This summer, a University of Oklahoma College of Arts and Sciences senior academic counselor went above and beyond to benefit students interested in joining the ROTC program.
Skydiving was never originally on Jennie Lazar’s bucket list. When she married into a military family, the thought crossed her mind as something she would do someday. That day became reality earlier this summer. Lazar, who has worked for the college for eight years, had the opportunity to do this, and so much more, as a representative in the Center of Influence training in Fort Knox, Kentucky.
“Over the years, I’ve built a relationship with the ROTC program here at OU to understand what it is and the opportunities it has for our students,” said Lazar. “I’ve supported all of their events and tried to be a liaison for them on the academic side of things. My husband, Danny, was in the military before I met him, and my brother-in-law is currently in the Army. I entered into a very patriotic family, and it encouraged me to find out more about ROTC and talk to our students to find out about it.”
COIs are community partners from the eight brigades in the United States Army, which operate under Cadet Command. COIs were invited to the Summer of Fort Knox Visit with the intent to spread the word about the benefits, opportunities and options offered by Army ROTC. Lazar, a COI, was nominated to attend by OU Army ROTC Scholarship and Enrollment Officer Johnny Charquenno and Lt. Col. Kyle Brede. Charquenno first met Lazar when he needed assistance in understanding the steps for students who did not perform above standards in their respective curriculums. Her guidance helped him understand a student’s path and helped shape how OU’s Army ROTC guides each cadet academically.
“Army ROTC wants to demonstrate the value of Army officership as a career and Army expertise in leadership and leader development to centers of influence,” said Charquenno. “Jennie’s involvement and support of our program’s vision of success is unmatched. She enhanced our understanding of the developmental process at OU and we wanted to enhance her understanding and view of Army officers and their professional development process. This partnership is what makes OU and its ROTC program a top-tier program across the nation; reaching a Century Strong this past April and continuing Sooner Strong for hopefully 100 more.”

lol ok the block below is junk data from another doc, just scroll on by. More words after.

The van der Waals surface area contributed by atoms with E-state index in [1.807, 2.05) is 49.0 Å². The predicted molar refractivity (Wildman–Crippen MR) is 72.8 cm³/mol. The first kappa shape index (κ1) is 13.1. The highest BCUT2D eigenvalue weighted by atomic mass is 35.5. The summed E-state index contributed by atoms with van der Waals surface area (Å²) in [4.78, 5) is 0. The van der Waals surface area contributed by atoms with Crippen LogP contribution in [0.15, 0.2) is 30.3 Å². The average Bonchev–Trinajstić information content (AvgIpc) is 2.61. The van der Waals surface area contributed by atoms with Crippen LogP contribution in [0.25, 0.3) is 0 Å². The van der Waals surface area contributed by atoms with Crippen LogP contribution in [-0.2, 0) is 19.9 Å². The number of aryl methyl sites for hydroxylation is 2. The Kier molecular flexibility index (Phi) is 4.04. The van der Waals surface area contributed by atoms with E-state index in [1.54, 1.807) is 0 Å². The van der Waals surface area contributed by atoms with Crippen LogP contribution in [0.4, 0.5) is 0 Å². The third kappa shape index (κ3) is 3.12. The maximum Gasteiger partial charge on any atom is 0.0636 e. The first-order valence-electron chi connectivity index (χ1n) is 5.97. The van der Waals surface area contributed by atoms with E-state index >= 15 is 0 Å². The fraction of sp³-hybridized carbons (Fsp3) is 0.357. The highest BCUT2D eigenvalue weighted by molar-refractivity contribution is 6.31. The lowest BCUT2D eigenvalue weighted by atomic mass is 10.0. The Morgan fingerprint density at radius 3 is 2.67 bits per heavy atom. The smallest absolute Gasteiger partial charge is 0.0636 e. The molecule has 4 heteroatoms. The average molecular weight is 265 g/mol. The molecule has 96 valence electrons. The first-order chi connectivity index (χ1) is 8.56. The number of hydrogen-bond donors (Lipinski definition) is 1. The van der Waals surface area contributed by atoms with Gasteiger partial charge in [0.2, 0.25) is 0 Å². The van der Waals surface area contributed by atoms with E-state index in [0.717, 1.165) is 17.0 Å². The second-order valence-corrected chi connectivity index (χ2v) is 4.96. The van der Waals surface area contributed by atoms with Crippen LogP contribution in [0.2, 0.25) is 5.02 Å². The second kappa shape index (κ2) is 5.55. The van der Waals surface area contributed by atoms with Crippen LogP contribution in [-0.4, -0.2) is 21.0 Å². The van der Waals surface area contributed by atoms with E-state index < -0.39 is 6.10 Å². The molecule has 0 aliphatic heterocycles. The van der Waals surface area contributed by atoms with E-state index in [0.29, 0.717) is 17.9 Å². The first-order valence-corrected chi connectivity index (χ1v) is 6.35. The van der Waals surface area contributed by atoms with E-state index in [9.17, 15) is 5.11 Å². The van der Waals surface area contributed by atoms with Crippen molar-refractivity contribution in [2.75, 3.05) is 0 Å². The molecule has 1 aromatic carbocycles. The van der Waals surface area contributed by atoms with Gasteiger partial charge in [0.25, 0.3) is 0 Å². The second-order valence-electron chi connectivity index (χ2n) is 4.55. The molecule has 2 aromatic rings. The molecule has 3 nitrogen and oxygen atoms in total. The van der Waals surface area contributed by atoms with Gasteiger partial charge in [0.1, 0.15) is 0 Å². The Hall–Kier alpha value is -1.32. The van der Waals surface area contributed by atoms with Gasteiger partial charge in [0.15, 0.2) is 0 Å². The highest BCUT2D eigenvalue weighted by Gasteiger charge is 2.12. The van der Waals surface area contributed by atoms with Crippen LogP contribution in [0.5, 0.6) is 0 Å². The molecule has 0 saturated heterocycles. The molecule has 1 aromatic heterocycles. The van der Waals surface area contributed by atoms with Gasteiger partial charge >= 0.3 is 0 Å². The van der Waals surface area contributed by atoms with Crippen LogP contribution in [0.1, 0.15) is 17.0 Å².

The training lasted two and a half days, during which Lazar was selected to do a tandem jump and stay an additional day. On the first full day, COIs participated in exercises the cadets experience during Cadet Summer Training, including the Field Leadership Reaction Course, a series of obstacle courses to test a variety of skills, each with their own challenges and limitations. For example, cadets might have to get from one tunnel to the next by using only a couple of boards. The challenges require participants to work together to solve these tasks. One of the courses required the COIs to carry a load of ammunition across a ravine area by using a 6-foot board and an 8-foot board.
Lunch was served at the cafeteria base with cadets from across the country. Following that, Lazar attended a seminar about resilience that focused on life changes and military families dealing with transition. COIs were then challenged with learning about themselves by repelling down a wooden tower 60 feet above the ground.
The next day, COIs met at the General George Patton Museum of Leadership,
where they were greeted by Maj. Gen. Chris Hughes, commanding general of U.S. Army Cadet Command and Fort Knox. Hughes provided the group with an explanation of the Army rank structure, how promotions are earned and the decisions a cadet must make regarding making the military their career of choice. She also attended various panels to learn first-hand from current and past ROTC cadets about their experience in relation to what is offered at other institutions. Lazar learned about different ways for students to get involved in the ROTC after their freshman year. The Army celebrated its 242nd birthday on the second day of the program and the group dined at the Saber and Quill and watched the ROTC Hall of Fame Induction.
“I felt like my role was to come back and bring awareness to our academic counselors,” said Lazar. “We are transitioning to academic coaching in advising, and we are the ones who see our students and have conversations with them. Some might think it is too late for the military or not know it is still an option throughout their academic career. I was terrified to jump out of the plane and skydive, but it was the most incredible experience, and I would have gone right back up in a heartbeat. The program reaffirmed my belief that it takes a certain heart and mind to go into the military and I’m hoping to bring awareness to our campus and students at OU.”
To learn more about OU Army ROTC, visit http://www.soonerstrong.com. The OU College of Arts and Sciences is the largest and most diverse college at OU. To learn more, visit cas.ou.edu.